A landmark multilateral agreement which set global targets to substantially reduce global greenhouse gas emissions in an effort to limit global temperature increase in this century to well below 2, ideally 1.5 degrees Celsius above preindustrial levels.
Since then, quite rightly there has been significant focus on not only working out how we can meet these targets, but the just transition, that is how do make the reductions needed while also looking after those communities and people whose livelihoods are dependent on the fossil fuel industry.
Expanding the focus
In South Africa to date most of the discussion and planning for a just transition, at least as reported in the media, has centered on dealing with coal mining areas and the coal fired power stations, and how. Whilst this is good and proper, however I also think that we need to think outside the box and include other affected communities. One potentially exciting opportunity is our historic gold mining areas. By utilizing their land and existing infrastructure for solar could help South Africa reduce emissions and revitalize other areas which are already hurting financially.
An opportunity to restore luster to gold mining communities
Over the last decade, South Africa’s gold mining industry has experienced a major downturn and more than 60,000 people lost their jobs in the industry between 2009 and 2019. Communities in places such as Welkom and Virginia in the Free State Gold fields, Randfontein, Johannesburg and Krugersdorp in Gauteng, Stilfontein and Klerksdorp in the North West and Evander in Mpumalanga are a shadow of their former selves.
These older gold mining areas could be a great source of renewable energy and have the potential to come into production very quickly. Because they have:
1. Large areas of land available
In the form of disturbed mining land and tailings dams. A lot of work has been done over many years on the final uses for gold “slimes dams” or tailings storage facilities “TSFs”. The surface areas of most of these facilities is relatively flat and ideal for the installation of solar panels.
2. Readily available infrastructure
Existing legacy infrastructure means very little additional transmission infrastructure would need to be constructed if solar facilities were to be introduced. This reduces the time required for necessary environmental authorizations, land purchases, and most of all the capital costs associated with power line construction.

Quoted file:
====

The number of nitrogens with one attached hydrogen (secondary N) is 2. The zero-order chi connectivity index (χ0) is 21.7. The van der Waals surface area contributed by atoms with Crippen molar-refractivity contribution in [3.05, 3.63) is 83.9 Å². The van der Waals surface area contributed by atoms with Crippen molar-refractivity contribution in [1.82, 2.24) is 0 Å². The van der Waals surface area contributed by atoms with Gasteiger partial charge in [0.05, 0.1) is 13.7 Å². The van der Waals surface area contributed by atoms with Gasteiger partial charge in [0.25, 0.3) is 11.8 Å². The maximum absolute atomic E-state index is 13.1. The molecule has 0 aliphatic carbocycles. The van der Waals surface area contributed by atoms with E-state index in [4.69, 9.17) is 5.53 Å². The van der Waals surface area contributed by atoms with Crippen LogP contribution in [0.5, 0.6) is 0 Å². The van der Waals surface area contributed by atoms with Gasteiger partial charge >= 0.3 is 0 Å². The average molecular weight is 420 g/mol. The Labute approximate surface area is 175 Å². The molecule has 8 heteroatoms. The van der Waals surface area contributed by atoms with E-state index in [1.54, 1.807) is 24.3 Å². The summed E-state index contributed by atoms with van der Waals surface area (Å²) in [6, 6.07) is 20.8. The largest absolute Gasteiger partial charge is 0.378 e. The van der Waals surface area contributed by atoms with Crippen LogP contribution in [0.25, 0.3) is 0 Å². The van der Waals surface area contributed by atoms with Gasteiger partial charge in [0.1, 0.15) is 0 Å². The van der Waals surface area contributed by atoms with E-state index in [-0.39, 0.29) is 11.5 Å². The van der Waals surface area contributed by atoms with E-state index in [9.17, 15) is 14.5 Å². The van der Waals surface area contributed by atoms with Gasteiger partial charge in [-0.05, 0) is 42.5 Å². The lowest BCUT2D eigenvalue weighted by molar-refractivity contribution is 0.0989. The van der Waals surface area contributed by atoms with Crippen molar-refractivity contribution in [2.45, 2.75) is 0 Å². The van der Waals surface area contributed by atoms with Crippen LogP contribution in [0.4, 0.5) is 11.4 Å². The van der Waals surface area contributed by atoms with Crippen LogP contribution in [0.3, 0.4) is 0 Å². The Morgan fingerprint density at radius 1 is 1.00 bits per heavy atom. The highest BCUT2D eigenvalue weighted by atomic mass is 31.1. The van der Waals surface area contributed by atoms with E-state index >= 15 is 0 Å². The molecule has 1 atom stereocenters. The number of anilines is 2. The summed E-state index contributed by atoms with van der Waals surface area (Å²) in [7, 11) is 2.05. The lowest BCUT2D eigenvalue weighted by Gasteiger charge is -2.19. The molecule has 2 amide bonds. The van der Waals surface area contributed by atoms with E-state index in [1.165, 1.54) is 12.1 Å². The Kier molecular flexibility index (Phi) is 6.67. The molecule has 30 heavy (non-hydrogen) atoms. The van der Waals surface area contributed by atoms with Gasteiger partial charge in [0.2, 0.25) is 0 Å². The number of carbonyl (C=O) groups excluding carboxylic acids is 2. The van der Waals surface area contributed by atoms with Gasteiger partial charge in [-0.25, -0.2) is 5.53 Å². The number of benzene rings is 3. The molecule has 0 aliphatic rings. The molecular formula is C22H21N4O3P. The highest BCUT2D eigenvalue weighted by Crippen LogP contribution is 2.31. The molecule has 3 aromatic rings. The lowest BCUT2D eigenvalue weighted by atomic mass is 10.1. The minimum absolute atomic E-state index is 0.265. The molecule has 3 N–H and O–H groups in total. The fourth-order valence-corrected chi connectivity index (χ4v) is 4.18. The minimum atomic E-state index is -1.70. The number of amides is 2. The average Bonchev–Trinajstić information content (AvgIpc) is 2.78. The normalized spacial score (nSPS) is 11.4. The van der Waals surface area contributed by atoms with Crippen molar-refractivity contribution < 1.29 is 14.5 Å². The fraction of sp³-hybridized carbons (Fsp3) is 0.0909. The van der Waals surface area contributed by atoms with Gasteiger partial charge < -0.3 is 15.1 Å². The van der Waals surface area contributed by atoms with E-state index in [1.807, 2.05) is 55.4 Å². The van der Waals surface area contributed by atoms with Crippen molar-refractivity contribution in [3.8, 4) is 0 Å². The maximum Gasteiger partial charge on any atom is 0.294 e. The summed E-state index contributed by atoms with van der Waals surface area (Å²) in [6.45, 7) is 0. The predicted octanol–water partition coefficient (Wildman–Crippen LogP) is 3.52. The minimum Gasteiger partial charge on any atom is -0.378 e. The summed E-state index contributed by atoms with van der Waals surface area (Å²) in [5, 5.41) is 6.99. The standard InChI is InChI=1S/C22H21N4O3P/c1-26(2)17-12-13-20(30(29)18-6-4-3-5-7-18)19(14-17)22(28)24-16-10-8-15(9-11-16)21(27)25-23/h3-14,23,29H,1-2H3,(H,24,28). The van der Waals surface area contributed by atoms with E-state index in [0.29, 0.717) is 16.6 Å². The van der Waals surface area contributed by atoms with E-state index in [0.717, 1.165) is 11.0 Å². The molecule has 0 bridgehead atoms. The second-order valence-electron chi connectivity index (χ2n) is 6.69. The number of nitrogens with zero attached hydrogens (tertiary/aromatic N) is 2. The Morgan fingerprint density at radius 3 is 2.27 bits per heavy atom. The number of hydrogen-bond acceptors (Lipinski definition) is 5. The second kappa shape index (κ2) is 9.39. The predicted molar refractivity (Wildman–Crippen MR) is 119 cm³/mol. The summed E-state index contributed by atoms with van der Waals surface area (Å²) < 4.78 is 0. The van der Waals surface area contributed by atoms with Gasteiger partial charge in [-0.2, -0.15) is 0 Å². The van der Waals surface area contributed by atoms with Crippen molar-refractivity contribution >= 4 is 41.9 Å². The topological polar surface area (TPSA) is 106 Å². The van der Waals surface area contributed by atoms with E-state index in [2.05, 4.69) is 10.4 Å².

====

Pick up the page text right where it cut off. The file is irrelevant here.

3. A steady supply of sunshine
South Africa’s gold mining areas are also in the Renewable Energy Development Zone –power corridors and close to areas designated for renewable energy. That means they are in identified high potential solar areas.
4. They are also situated close to large urban areas
The proximity to urban areas means that transmission losses are minimized, and this would offset the fact that these areas are perhaps not in the exact optimal spots in terms of solar radiation.
Taken together these factors mean solar facilities could be installed at pace, meeting the desperate need for electricity in South Africa, while simultaneously reducing our emissions. Further to this, with careful management and planning they could also help to deliver a just transition for South Africa by providing a source of new opportunities and jobs for local communities.
Operating mines could also benefit
The installation of solar could also deliver several benefits for operating gold mines.
Gold mining is an energy intensive industry and requires a steady supply of electricity. Just as countries must reduce their GHG emissions, companies are also being asked to set emissions reductions targets, and report on their progress against target. Thus, developing on site solar could be an attractive option for many operators as after the initial capital outlay, they provide a cheaper, reliable and clean power supply for operations.
Other benefits for industry and in particular closed mines include Ensuring the sustainable closure and management of historic TSFs. All TSFs also require some maintenance in the long term and no facility can be sustainably closed without having a subsequent land user able to manage and maintain such a facility. For industry and the landowners, the installation of solar energy could provide the income necessary to ensure sustainable closure and management. There are also safety benefits. For example, some TSFs emit low levels of radiation. Installing solar panels on top of the TSF is one way to safely utilize and manage the surface of the facilities and to ensure human exposure is limited and controlled.
The diagram below sets out what a potential sustainable closure of a TSF using solar would entail.
• Solar panels to provide energy and revenue
• Vegetation to reduce dust, and trees to prevent wind-blown dust and groundwater pollution and a potential supply of sustainable timber.
• Apiary and the production of vegetation to be used in the rehabilitation of other disturbed areas.
Graham Trusler is one of the founding partners of the company and is the CEO of Digby Wells Environmental. He holds a MSc (Engineering) and a BCom. Degree. He is a registered professional engineer with the Engineering Council of South Africa. He is also registered as a Chartered Chemical Engineer with the Institution of Chemical Engineers, is a member of the Water Institute of South Africa and a lifetime member of the American Society of Mining and Reclamation. Graham has 30 years of experience within the mining industry in metallurgical production, research and environmental issues.